Five key action steps will guide the implementation action plan of the general EBP project centered on the literature searches conducted. A sensitization initiative is started targeting employees the primary health care facility. Employees will be educated on the PDMPs relevance. Here, project leader and information technologist will be involved and the step will stay for three days. Secondly, PDMP database installation in facility computers will be done for training and will take two days. Demonstrating PDMP will be the third step. Application of the program practically then follows (Rutkow et al., 2015). Registered nurses and management will do feeding details and password settings with the help of project leader and information technologist taking a week. Finally, receiving and reviewing information from PDMP patients and then the nurses will have to determine whether the patient is abusing prescribed medication and give alternative medication or even recommendations. The step of the action plan is expected to last three months, and the program user can extend beyond the three months.

Two nurse practitioners and two physicians will aid the IT specialist to install as well as demonstrate the use of PDMP when installed. The registered nurses and the management will later join in step four. Other resources may include videos, computers, writing materials, PDMP software, training website, a few machines and writing material. Some of the barriers may include lack of impression from illiterate nurses and lack of finances (Lin et al., 2018). It is also hard to schedule all registered nurses and management to see the demonstration. Oral and written mode of communication will be used.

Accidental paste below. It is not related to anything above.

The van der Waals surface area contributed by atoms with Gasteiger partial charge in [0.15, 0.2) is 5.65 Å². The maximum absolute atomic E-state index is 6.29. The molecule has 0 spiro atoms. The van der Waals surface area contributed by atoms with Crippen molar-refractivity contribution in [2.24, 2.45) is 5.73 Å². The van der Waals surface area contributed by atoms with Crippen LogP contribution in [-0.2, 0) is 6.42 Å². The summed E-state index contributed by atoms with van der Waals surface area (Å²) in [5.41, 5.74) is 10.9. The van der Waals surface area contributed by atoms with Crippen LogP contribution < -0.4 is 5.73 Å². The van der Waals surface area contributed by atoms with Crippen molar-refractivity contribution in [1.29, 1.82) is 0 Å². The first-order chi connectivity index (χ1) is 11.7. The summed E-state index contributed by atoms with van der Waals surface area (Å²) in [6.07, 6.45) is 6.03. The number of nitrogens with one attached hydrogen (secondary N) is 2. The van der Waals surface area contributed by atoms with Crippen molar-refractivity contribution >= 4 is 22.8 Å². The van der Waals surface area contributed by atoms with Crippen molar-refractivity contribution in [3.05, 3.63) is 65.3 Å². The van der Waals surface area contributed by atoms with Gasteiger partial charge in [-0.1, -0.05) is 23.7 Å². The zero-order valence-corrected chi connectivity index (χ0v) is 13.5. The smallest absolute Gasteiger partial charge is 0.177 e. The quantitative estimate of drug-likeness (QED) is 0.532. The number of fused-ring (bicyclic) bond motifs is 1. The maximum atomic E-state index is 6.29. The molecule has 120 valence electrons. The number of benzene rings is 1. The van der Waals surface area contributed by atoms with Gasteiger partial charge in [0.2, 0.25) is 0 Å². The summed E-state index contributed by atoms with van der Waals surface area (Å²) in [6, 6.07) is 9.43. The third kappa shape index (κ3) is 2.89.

In summary, the productive use of PDMPs is a very practice that will decrease the chances of misuse of opiates and any other controlled substances. It is suggested that primary caregivers be equipped with skills that are needed to keep track of the patients' prescriptions. The PDMPs are good at facilitating this activity. Skills can be improved by conducting adequate training sessions to help caregivers use the program to monitor prescription of all the controlled substances (Lin et al., 2018). From the findings, the physicians and nurses can determine if alternative medications, as well as recommendations, are required to control the patient's chronic non-cancer pain.


Lin, H. C., Wang, Z., Boyd, C., Simoni-Wastila, L., &Buu, A. (2018). Associations between statewide prescription drug monitoring program (PDMP) requirement and physician patterns of prescribing opioid analgesics for patients with non-cancer chronic pain. Addictive behaviors, 76, 348-354.

Rutkow, L., Turner, L., Lucas, E., Hwang, C., & Alexander, G. C. (2015). Most primary care physicians are aware of prescription drug monitoring programs, but many find the data difficult to access. Health Affairs, 34(3), 484-492.